It is crucial to view CRM as an integral part of the entire organizational-process pool.
Posted May 3, 2004
CRM is as an organizational business strategy that deals with people issues, organizational mindset towards customers, and overall company philosophy. It is crucial to view CRM as an integral part of the entire organizational-process pool.
There are two aspects of CRM that need to be considered: functional processes and technology solutions.
CRM functional processes
CRM processes span functions and departments. At the front end they may impact sales, service, and marketing. As an extension of this, the back-end process machinery comes to life. For CRM processes to function holistically or be successful, it is imperative that they integrate with the other processes in the company.
One part of CRM processes, for example, could be the personalized-order process, wherein a particular order process is very specific to a given customer's needs and location. The customer's experience in terms of the order placement may turn out to be very positive (an effect of customer centricity).
However, if the back-end delivery process is not integrated with the front-facing CRM processes, the customer's entire interaction may turn out to be a negative experience.
To deliver what CRM promises, it is important for its processes to tightly integrate with other organizational initiatives and processes. These processes may originate in finance, HR, inventory, etc., but the echo of customer centricity should be heard through all organizational functions to achieve customer satisfaction.
CRM technology solutions
Once the CRM processes are well in tune with the organizational processes, a technology rollout can provide the beneficial tools to help with process implementation. Most organizations today have multiple technology solutions running in-house for one function or another, whether it's a simple contact management system or a complex, multitier CRM package spanning various functions.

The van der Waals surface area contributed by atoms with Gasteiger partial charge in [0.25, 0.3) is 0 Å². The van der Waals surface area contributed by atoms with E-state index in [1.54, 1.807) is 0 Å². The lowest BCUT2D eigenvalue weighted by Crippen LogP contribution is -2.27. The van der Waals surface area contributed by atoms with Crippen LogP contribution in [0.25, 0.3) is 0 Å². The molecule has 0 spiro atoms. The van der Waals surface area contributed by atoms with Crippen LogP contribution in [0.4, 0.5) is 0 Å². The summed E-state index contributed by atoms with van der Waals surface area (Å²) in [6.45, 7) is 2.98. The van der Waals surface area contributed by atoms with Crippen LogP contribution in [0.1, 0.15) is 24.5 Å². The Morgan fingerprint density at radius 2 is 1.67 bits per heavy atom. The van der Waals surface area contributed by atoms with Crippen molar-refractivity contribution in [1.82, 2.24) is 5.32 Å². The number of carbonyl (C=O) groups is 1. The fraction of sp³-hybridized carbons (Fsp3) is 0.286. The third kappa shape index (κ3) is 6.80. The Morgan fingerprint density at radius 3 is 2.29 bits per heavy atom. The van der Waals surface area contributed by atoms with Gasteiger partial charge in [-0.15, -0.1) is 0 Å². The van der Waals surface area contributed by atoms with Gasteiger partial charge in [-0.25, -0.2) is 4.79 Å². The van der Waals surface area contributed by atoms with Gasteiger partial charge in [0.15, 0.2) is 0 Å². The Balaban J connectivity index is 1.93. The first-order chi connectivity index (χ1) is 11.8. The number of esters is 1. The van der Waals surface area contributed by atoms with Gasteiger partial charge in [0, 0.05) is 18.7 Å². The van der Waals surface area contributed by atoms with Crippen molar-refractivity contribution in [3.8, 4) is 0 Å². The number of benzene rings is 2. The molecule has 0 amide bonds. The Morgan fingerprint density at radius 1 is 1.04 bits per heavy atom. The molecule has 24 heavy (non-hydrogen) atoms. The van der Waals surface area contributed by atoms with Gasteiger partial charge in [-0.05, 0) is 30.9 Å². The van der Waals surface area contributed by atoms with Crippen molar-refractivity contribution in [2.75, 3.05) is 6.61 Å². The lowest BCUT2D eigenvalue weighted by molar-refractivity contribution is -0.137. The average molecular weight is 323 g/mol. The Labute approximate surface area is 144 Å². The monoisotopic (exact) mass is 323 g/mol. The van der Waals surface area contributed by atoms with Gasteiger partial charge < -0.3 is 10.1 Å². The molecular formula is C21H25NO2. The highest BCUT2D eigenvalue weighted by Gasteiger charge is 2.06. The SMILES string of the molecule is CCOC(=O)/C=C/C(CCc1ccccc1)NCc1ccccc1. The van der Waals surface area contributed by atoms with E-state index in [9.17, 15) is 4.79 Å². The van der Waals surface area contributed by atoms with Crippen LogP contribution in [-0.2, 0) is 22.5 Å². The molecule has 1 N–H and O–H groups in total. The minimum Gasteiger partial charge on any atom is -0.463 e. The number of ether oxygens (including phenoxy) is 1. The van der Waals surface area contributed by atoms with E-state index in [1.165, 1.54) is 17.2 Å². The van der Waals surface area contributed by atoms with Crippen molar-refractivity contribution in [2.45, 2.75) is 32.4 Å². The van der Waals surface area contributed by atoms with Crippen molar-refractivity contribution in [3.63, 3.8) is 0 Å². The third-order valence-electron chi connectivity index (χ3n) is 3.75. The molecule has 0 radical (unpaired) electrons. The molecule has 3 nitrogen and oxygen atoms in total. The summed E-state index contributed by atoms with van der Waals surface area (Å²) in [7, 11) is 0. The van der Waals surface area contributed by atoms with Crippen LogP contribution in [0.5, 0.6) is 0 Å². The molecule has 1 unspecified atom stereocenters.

A CRM solution today can no longer exist in isolation. The core of any business solution--the data--is not always neatly structured. Silos of information still exist in most companies, feeding various systems.
As CRM extends into more industries, such as telecom and utilities, the business requirements for CRM systems must change. And as customer processes grow increasingly close to product services, integration between CRM and other business solutions have also become vital for organizations. Data sharing and parsing to achieve full process life cycle require CRM solutions to 'talk' to other solutions, such as ERP systems. Since CRM is limited to customer-facing activities, systems like ERP help deliver the promise made via the CRM system. Functions like finance, invoicing, order dispatch, and tracking all occur in ERP systems once transactional details are received from a CRM system.
The challenge of enterprise binding is being taken up by many companies to get a seamless stitch between applications that will work to fulfill customer needs.
This is also the approach of an organization to an e-enterprise.
About the Author
Vishal Sarkar is a senior CRM consultant for GrapeCity, in Seattle. He specializes in CRM technology solution deployments, business analysis, CRM strategy, and process definition. Contact Sarkar at email@example.com
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